certain bits containing the network address to which the synchronization signal is to be sent.
The same criterion is adopted, as is better illustrated in FIG. 7, in transmission from any one of the modules 40 to the unit 32.
In particular, the timing chart of FIG. 7 comprises two parts, designated by a) and b).
Of the above two parts, the first represents the reception-enabling signal AR of the receiver of the unit 32 (with high logic level when the receiver is active) and the corresponding reception-control signal RX.
The bottom part of FIG. 7 illustrates the transmission-enabling signal AT of a module 40 (also in this case, the high logic level corresponds to activation) and the corresponding transmission signal TX.
In particular, in the bottom diagrams of both of parts a) and b) of FIG. 7, the reference I designates the initial phase, and the reference T the phase in which there is transmission of information.
Consequently, also in the case of transmission by the module 40, in the transmission phase T it is possible to identify:
a fixed sequence of bits designed to indicate a leading portion of the data frame;
certain bits in which the logic address of the source of transmission is encoded, i.e., that of the module 40 concerned; it will be appreciated that, as has already been said, the presence of these bits is optional, given that the unit 32 even so is able to identify the individual module 40 according to the time interval in which the said module transmits, and in particular according to the delay of said time interval with respect to the synchronization signal;
certain bits containing the address of the unit 32, and hence the network address to which the module 40 that is transmitting refers;
certain bits identifying the level of charge of the power source (block 404 of FIGS. 4 and 5) of the corresponding module 40;
certain bits containing the specific datum of the sensor S associated to the module 40 that is transmitting; and
certain bits for controlling the integrity of the data.
FIG. 8 illustrates the possible organization of a frame transmitted for the synchronization signal from the unit 32.
This is preferably a byte frame where the fixed sequence of bits which identifies the leading portion of the frame is designated by H. The part containing the encoding of the address of the unit 32 is designated by C1, and the field C2, which comprises one or more bytes, is designed to carry the other data referred to previously. In particular, the reference C21 designates the set of bits that identify the outcome of the previous communication.
FIG. 9 represents, according to the same modalities, the various fields making up the frame, this too being preferably organized in bytes and being used for transmission from the modules 40. Also in this case, there is present a leading part H followed by a set of fields C3, C4, C5, and C6, which are designed to carry respectively the state of charge of the power-supply source, the address of the module 40 (if this information is present), as well as (in the case of the fields C4 to C6) the significant data, there further being provided a final field CK constituted usually by a single byte having a control function.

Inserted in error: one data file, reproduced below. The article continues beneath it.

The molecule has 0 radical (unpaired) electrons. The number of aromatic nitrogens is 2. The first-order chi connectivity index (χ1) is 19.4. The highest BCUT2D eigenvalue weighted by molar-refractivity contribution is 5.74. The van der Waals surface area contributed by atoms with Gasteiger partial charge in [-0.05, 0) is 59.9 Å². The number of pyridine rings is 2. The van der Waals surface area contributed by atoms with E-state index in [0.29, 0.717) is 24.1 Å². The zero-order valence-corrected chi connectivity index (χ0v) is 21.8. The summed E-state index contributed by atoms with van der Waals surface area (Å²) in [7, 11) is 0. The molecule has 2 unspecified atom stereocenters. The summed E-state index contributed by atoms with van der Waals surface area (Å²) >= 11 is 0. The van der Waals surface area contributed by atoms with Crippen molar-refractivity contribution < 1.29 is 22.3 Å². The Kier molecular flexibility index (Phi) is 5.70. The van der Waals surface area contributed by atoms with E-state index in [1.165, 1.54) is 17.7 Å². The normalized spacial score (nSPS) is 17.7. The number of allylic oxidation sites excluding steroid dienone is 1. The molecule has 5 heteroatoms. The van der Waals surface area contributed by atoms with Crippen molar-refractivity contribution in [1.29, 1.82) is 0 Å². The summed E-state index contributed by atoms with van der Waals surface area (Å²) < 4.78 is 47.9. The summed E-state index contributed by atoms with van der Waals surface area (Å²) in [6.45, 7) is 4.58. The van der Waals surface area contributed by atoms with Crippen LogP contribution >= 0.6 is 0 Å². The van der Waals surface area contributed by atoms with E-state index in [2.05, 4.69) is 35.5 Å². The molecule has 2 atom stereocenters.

The unit 32 is therefore able to evaluate the validity of the data received from the various modules 40 and recognize whether the communication comes from one of the modules making up the system network, this in so far as in each transmission from the modules 40 the network code is always present. This latter aspect is important for the purpose of avoiding any possible interference between two networks that accidentally find themselves operating alongside one another (for example, because they are mounted on the bicycles of two cyclists who are pedalling one alongside the other). The possible occurrence of these phenomena of interference is moreover very small indeed in view of the specific modalities used for data transmission (as is better illustrated by the timing charts of FIGS. 2 and 6). The possible collision of data presupposes in fact that, in an altogether accidental way, transmission occurs according to similar modalities, exactly in the same time slot.
In any case, if the condition is detected whereby successive communications of the network are not valid or are disturbed by transmissions from transmitters extraneous to the system network, the unit 32 is able to decide, according to a pre-defined strategy, to change the logic address of the network, transmitting the new address to the modules forming part of the network.
As has already been said previously, each module 40 is preferably organized in such a way as to remain as far as possible in conditions of low current absorption.
The activity is dependent upon the type of sensor S that is to be interfaced. In the case of sensors operating in on/off mode (for example, a sensor for detecting the pulses for rotation of the wheels of a cycle, or else a sensor for detecting pedal cadence), the module is active when the event to be detected arises, this occurring for the duration necessary to detect the event and to analyze it in relation to the preceding event. If the result corresponds to an important item of information for a higher-level unit, the step of information transfer (i.e., the communication) is enabled.